• Pyeongchang’s surge in tourism for the Olympics is unlikely to be sustained in future years, according to a study that shows tourism levels quickly drop back to normal, when they even have an Olympic uptick in the first place. (Overseas visitors to London were actually down in the summer of 2012.) Given that you can still walk up and buy tickets to most of this year’s Olympic events, I wouldn’t count on it being an exception to the rule. Hope the locals enjoy all those new hotels!
  • Phoenix Rising F.C. is designing a new MLS-ready stadium on the site of its current temporary stadium on the Salt River Pima reservation, and claims it will pay the whole $250 million cost. That would sure be nice, but then that’s what we were told in Sacramento, too.
  • The Koch brothers’ Americans for Prosperity is sponsoring bills in state legislatures that establishing bans on spending public money on pro sports stadiums, which would kick in as soon as 25 states agreed to join the compact. Better they spend on that than on trying to buy Congress, certainly, but as sports economist John Vrooman noted to the Arizona Republic, this wouldn’t stop the other 25 states from continuing to spend to try to lure teams, at which point the whole system would break down. Vrooman said really any legislation needs to happen on the federal level, and “unfortunately for local taxpayers held hostage, that ain’t gonna happen anytime soon.” You gotta believe, John!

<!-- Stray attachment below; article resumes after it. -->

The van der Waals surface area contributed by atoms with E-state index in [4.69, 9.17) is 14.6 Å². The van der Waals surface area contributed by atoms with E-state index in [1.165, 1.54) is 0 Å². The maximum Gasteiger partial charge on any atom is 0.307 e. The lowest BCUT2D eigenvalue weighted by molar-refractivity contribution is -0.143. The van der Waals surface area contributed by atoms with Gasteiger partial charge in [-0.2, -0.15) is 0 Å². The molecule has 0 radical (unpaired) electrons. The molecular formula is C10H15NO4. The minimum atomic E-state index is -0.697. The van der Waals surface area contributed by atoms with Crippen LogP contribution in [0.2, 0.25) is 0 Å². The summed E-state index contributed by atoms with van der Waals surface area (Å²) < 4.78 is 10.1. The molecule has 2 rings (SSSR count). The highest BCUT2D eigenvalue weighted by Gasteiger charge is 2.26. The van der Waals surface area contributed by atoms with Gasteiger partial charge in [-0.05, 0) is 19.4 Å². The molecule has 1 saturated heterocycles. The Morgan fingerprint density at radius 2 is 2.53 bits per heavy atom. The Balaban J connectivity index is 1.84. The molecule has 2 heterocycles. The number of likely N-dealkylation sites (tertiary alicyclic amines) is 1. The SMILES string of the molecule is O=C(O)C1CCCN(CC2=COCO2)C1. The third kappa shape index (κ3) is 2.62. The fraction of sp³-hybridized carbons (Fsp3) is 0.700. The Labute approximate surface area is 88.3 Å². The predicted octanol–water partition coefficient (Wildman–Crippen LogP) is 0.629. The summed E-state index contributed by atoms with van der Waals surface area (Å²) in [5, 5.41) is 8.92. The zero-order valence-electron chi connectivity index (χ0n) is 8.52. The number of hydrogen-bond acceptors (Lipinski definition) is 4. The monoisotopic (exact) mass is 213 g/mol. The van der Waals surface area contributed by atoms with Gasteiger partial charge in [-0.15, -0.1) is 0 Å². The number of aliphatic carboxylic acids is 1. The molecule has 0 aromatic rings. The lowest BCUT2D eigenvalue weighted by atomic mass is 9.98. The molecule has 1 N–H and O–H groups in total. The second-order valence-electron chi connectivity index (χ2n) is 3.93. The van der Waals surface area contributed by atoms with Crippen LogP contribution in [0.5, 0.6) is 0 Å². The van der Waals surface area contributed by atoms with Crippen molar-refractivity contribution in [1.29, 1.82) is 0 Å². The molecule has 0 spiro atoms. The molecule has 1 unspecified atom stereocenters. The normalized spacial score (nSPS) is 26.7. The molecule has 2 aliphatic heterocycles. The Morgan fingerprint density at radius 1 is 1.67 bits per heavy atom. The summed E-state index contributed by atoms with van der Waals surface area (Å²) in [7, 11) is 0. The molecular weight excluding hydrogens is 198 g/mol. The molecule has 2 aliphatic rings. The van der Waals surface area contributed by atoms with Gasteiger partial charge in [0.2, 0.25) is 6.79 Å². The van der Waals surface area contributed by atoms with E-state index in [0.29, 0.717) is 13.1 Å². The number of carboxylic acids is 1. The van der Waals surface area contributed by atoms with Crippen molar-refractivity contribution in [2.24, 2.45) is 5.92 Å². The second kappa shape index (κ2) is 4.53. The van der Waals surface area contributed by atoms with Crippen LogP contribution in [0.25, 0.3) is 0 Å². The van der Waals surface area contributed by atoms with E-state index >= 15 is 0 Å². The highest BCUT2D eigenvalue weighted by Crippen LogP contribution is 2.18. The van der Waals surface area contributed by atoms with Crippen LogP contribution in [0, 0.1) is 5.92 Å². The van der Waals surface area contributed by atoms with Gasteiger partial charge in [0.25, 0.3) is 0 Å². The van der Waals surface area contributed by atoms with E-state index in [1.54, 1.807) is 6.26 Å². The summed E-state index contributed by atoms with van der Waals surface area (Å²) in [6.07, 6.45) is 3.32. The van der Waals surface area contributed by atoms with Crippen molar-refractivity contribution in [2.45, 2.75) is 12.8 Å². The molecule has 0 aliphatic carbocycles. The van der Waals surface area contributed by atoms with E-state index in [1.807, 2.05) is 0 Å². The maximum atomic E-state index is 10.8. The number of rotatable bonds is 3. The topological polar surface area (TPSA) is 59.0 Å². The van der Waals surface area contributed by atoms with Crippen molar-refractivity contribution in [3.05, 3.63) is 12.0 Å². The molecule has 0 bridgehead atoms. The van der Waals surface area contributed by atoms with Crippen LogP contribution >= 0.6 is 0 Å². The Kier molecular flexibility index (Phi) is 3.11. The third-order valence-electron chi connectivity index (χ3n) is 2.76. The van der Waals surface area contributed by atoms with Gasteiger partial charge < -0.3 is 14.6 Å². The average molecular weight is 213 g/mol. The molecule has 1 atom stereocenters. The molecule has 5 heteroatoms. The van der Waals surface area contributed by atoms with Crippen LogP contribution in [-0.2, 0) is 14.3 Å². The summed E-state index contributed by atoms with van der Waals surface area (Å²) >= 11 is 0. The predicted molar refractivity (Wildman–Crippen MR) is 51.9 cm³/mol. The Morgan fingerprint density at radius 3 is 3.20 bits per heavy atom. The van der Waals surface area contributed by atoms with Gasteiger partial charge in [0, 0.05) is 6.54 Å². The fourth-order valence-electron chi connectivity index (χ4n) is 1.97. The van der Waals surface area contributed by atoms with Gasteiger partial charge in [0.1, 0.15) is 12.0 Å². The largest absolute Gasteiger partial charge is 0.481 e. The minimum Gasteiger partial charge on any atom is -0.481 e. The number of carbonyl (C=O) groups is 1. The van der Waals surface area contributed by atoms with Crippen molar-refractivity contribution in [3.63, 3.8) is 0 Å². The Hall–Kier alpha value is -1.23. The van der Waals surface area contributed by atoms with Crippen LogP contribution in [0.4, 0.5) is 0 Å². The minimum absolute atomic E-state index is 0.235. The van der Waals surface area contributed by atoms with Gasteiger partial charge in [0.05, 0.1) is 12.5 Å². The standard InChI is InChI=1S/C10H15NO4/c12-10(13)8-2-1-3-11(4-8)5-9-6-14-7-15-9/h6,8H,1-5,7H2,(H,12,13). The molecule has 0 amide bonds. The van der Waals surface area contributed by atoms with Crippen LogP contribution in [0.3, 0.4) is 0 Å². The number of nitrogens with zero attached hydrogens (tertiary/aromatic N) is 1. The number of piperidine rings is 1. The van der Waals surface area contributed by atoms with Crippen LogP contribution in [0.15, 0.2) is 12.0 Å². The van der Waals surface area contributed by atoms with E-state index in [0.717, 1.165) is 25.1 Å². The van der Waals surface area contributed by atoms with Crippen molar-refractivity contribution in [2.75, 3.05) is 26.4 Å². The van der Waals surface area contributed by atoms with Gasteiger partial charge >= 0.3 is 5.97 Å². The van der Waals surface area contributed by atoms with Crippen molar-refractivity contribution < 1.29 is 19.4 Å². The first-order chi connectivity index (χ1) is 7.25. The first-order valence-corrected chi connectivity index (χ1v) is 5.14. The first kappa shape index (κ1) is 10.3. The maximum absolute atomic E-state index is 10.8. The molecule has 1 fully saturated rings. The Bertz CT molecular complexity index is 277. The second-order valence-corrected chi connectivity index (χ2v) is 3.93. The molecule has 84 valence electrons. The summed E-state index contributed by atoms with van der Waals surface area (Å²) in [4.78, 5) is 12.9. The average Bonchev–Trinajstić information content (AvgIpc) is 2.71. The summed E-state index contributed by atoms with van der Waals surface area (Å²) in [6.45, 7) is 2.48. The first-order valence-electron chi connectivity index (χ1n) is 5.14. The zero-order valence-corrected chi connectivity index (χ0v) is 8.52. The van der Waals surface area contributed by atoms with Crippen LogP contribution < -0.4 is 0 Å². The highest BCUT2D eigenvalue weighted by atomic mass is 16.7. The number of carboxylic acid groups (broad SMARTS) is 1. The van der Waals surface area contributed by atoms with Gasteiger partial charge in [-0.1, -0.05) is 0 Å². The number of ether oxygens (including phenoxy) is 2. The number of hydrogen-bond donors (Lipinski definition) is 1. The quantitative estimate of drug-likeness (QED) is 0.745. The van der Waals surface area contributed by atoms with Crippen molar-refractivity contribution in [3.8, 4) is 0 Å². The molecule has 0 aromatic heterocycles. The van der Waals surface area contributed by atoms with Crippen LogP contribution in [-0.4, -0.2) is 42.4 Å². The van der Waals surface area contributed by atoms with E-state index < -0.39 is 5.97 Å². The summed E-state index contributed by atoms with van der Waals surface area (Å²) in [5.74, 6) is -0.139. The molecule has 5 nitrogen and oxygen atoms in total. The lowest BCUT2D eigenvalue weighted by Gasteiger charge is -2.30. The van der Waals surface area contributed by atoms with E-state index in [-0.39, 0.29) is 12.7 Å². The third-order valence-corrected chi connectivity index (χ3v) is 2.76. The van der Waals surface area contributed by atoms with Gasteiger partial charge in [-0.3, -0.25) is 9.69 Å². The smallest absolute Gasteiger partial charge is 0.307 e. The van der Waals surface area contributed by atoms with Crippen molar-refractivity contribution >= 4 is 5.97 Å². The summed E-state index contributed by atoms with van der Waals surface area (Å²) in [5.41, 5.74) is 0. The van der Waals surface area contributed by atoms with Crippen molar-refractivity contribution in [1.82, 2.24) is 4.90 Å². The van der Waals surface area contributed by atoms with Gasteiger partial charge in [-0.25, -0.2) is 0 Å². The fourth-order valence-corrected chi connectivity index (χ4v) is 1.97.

• The projected cost to restore Miami Marine Stadium — remember Miami Marine Stadium? — has risen from $45 million to $59.6 million, and Miami has only $50.4 million set aside to pay for it, and yeah, that’s not good.
  • If you were wanting a long, fawning profile of the Golden State Warriors COO in charge of building their new arena, the Associated Press is here to serve. I’m more interested in the accompanying photo of a giant model of the arena, which makes the upper deck seats look kinda crappy thanks to an intervening clot of suites and club seats, but other images that show the end seats make it look not so bad, so I’ll withhold judgment until somebody (maybe even me!) sees the new place with their own eyes.
  • Hey, Phoenix Suns president Jason Rowley, how are your arena plans going? “‘What’s the best solution?’ It hasn’t been figured out yet.” Are you thinking of going in on an arena with the Arizona Coyotes? “There really hasn’t been a whole lot of conversation between us and the Coyotes.” Any hints at all about what your plans might be? “There are so many pieces to an arena conversation that it’s very difficult to identify one thing that would either be a go-forward situation or one thing that would impact where you’re ultimately going to end up.” The Suns have an opt-out in their current arena lease in 2022, so expect more heated rhetoric once we get closer to that date.